|Authors||Ford CN, Bless DM|
|Journal||Laryngoscope Volume: 96 Issue: 8 Pages: 863-9|
|Publish Date||1986 Aug|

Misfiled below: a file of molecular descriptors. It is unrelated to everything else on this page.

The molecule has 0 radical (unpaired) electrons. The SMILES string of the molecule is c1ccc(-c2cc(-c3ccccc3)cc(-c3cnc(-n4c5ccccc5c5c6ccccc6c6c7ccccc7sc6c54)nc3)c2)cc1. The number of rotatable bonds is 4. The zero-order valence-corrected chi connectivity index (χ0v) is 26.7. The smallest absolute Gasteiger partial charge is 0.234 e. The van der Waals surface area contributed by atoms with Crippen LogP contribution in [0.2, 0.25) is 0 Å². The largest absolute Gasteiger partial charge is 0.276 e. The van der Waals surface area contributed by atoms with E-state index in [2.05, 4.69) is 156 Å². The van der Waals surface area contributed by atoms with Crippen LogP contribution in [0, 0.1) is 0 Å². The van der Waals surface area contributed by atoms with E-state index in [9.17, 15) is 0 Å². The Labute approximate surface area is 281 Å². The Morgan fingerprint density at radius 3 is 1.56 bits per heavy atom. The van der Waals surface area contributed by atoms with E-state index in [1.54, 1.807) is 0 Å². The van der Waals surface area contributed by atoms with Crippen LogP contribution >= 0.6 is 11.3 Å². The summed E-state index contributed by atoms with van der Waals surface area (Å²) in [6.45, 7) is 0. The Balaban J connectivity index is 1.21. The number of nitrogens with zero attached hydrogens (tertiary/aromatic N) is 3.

Injectable collagen appears to be safe and effective in treating glottic insufficiency. Fifty-four patients received vocal-fold injections of Zyderm Collagen Implant and their responses were followed for as long as 2 years. Videostroboscopy affords the best assessment of glottic function and correlates well with vocal quality. Maximum phonation time and transglottic airflow are the most sensitive measures of glottic efficiency; follow-up studies indicate that responses to treatment vary at 1 week, tend to stabilize by 3 months, and show only slight decrement over 1 year. One patient experienced a delayed hypersensitivity reaction, but it did not adversely affect his result. The use of cross-linked preparations of collagen should decrease the incidence of such responses. Treated patients were divided into diagnostic groups. Patients with bilaterally scarred vocal folds did not appear to respond optimally to collagen injection. Vocal rehabilitation was better if patients had at least one normal vocal fold. The best results occurred in patients with unilateral vocal fold paralysis and pre-existent bowing or atrophy did not affect these results. Collagen should be injected in the plane of the vocal ligament for best results; if the injection is too deep the implant is resorbed, and if too superficial, vocal-fold vibration is impaired.